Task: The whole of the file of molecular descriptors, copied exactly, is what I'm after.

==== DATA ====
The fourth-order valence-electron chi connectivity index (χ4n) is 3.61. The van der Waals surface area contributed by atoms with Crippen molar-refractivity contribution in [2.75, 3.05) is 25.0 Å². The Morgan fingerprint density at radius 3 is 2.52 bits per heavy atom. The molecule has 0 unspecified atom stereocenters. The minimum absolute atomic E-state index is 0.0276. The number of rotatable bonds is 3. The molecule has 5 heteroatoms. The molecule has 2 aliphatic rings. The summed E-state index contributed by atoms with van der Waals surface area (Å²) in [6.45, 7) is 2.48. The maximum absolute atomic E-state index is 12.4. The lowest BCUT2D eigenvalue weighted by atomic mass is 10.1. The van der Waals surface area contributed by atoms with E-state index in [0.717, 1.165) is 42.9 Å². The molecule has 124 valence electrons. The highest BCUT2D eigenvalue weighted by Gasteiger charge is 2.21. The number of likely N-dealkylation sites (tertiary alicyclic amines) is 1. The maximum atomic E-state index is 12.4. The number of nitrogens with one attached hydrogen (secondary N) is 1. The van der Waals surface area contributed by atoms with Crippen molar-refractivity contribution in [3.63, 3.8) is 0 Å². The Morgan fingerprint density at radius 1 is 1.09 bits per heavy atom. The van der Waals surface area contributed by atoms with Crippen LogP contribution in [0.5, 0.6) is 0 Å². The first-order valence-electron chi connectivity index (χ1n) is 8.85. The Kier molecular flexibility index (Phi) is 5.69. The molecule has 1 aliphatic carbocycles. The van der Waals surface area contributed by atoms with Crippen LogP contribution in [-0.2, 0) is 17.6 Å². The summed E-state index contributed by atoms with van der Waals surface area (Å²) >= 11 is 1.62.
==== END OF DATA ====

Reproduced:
The fourth-order valence-electron chi connectivity index (χ4n) is 3.61. The van der Waals surface area contributed by atoms with Crippen molar-refractivity contribution in [2.75, 3.05) is 25.0 Å². The Morgan fingerprint density at radius 3 is 2.52 bits per heavy atom. The molecule has 0 unspecified atom stereocenters. The minimum absolute atomic E-state index is 0.0276. The number of rotatable bonds is 3. The molecule has 5 heteroatoms. The molecule has 2 aliphatic rings. The summed E-state index contributed by atoms with van der Waals surface area (Å²) in [6.45, 7) is 2.48. The maximum absolute atomic E-state index is 12.4. The lowest BCUT2D eigenvalue weighted by atomic mass is 10.1. The van der Waals surface area contributed by atoms with E-state index in [0.717, 1.165) is 42.9 Å². The molecule has 124 valence electrons. The highest BCUT2D eigenvalue weighted by Gasteiger charge is 2.21. The number of likely N-dealkylation sites (tertiary alicyclic amines) is 1. The maximum atomic E-state index is 12.4. The number of nitrogens with one attached hydrogen (secondary N) is 1. The van der Waals surface area contributed by atoms with Crippen molar-refractivity contribution in [3.63, 3.8) is 0 Å². The Morgan fingerprint density at radius 1 is 1.09 bits per heavy atom. The van der Waals surface area contributed by atoms with Crippen LogP contribution in [0.5, 0.6) is 0 Å². The first-order valence-electron chi connectivity index (χ1n) is 8.85. The Kier molecular flexibility index (Phi) is 5.69. The molecule has 1 aliphatic carbocycles. The van der Waals surface area contributed by atoms with Crippen LogP contribution in [-0.2, 0) is 17.6 Å². The summed E-state index contributed by atoms with van der Waals surface area (Å²) >= 11 is 1.62.